The staff outings were plentiful and fun…the friday happy hours and the taco Tuesdays often ended with a rum headache (that Wray & Nephew omg lol) but the company was great and laughs were plentiful
I traveled to Ochos Rios, Negril and Montego Bay for long weekends…the beach girl in me was happy 😍 😍 😍
The music scene was awesome, I went to a variety of live shows and concerts 🤗🤗 😍
I loved the food (yummy) and I ate so much. Jerk chicken from Scotchies, patties from …. fish with vegetables, festival or bammy. Soups…conch soup, fish tea, chicken soup. I didn’t feel limited because I didn’t eat meat. I could have whatever choices I wanted
I found plenty vegetarian restaurants, juice places and health food stores to get quinoa and almond butter and oils etc.
I drank so much coconut water, and ate so much coconut and mango ice cream from Devon House I know I gained some serious pounds 😚😚😚
And the fish…OMG I so loved the variety of fish available in Jamaica🤗🤗 🤗🤗 …snapper, king fish, parrot, lionfish, conch and others I can’t remember. I couldn’t have asked for more… my belly was full and happy
I went to soca parties with De, Lianne or Trish, a pleasant surprise and this made me giddy with delight
I loved my little apartment with the huge windows, a washer and a dryer and a balcony #littlethingsinlife
I was in awe of the IB Art program and exhibitions done by the students and supported by one of my favorite people the Art teacher Denise. I often snuck off to the Art room to hang out with her, we had great talks and I so loved her energy 😍 😍
I got to attend so many amazing dance performances because Jamaica and dance go together just like Reggae and boy did I love seeing from children to adults dancing 😍 😍
I was able to date…those date nites at some outdoor place that served some variety of fish and conch soup and alcohol of course were nice 😚 🤗
Although I had less than a year to get to know the seniors, I feel like I bonded with some of them. Most of them were kind and ambitious, smart and gracious and I felt like I made a great contribution to them. I was so proud of the university acceptances (especially my favorite pain in the butt ZM) and the scholarship offers that they achieved 🤗🤗😍 To this day I still stay connected with some of the ladies and I am so proud of what they are achieving in their lives.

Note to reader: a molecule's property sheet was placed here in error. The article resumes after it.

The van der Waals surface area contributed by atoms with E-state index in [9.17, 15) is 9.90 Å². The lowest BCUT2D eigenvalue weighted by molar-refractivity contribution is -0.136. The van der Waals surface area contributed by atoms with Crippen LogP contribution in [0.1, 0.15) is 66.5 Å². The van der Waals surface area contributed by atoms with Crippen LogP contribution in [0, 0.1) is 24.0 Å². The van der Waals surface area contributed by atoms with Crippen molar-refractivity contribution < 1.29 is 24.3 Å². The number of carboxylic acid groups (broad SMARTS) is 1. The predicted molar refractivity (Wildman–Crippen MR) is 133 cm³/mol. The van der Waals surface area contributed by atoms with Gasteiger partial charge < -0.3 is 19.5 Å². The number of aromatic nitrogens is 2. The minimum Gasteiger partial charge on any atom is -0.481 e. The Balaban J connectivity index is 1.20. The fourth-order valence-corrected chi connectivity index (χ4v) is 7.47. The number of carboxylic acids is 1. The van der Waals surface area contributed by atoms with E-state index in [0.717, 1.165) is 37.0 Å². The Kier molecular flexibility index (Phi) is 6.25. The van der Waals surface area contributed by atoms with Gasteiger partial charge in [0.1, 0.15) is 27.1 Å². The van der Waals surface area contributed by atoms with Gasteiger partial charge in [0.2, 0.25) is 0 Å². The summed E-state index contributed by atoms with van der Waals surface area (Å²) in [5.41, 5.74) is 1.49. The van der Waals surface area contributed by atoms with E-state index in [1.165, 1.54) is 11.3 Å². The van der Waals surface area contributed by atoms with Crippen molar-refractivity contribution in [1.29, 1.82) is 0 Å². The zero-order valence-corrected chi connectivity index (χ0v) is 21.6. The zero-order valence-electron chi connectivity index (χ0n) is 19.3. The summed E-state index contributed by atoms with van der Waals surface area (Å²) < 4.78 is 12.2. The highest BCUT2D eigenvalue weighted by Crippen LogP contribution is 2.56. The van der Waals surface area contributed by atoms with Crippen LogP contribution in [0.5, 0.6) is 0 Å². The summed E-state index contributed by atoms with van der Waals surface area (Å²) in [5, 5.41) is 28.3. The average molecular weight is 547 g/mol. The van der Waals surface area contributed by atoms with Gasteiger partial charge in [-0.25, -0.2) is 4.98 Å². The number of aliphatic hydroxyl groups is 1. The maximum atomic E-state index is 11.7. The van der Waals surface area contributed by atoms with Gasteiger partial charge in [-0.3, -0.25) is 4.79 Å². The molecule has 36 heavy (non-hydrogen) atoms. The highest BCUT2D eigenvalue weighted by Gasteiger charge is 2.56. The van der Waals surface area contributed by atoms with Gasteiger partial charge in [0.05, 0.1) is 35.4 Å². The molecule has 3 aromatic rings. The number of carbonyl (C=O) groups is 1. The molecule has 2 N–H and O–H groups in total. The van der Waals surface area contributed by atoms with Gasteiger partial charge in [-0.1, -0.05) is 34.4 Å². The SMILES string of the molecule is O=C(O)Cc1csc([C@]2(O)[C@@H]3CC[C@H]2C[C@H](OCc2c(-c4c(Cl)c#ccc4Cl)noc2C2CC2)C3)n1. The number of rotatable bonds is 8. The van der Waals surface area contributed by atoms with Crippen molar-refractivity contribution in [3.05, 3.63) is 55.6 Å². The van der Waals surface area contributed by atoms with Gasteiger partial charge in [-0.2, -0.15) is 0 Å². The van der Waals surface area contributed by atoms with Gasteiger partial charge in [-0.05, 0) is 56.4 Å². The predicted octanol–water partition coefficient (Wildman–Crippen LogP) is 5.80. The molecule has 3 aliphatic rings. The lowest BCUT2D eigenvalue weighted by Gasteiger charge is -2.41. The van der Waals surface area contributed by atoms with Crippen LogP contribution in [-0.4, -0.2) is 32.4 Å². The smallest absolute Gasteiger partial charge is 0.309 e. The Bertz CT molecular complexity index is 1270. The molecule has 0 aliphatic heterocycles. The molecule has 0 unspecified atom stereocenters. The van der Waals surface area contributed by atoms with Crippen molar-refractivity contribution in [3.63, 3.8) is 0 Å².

Despite the good times and the easy transition to Jamaica, there was drama brewing…
It was clear to me early on that there was some challenges with the Board’s extreme oversight and the behavior of some of the people in the front office that reflected a perceived lack of trust and order. Some of the
rich influential parents didn’t like being given direction or limits. Drama and challenges were brewing that we as educators were unaware of. One thing led to another and the Director and the Board decided to part ways at the end of the year and it was messy. The Principal then decided to leave at the end of the year as well because he saw the drama unfolding. And just like that the happy existence that we the new international teachers envisioned disappeared. Things were tense the second half of the year, people had differing opinions and the search for a new director and principal closed with choices that many of us were not sure about 😐 😐 😐 .
A visit happened from the new director and she chose to meet with some of us myself included and I knew from her energy and conversation that changes would be coming and it would be difficult for some of us. But I could not imagine the storm that was about to come.
Next post…To be continued…it will be different but how bad can it be?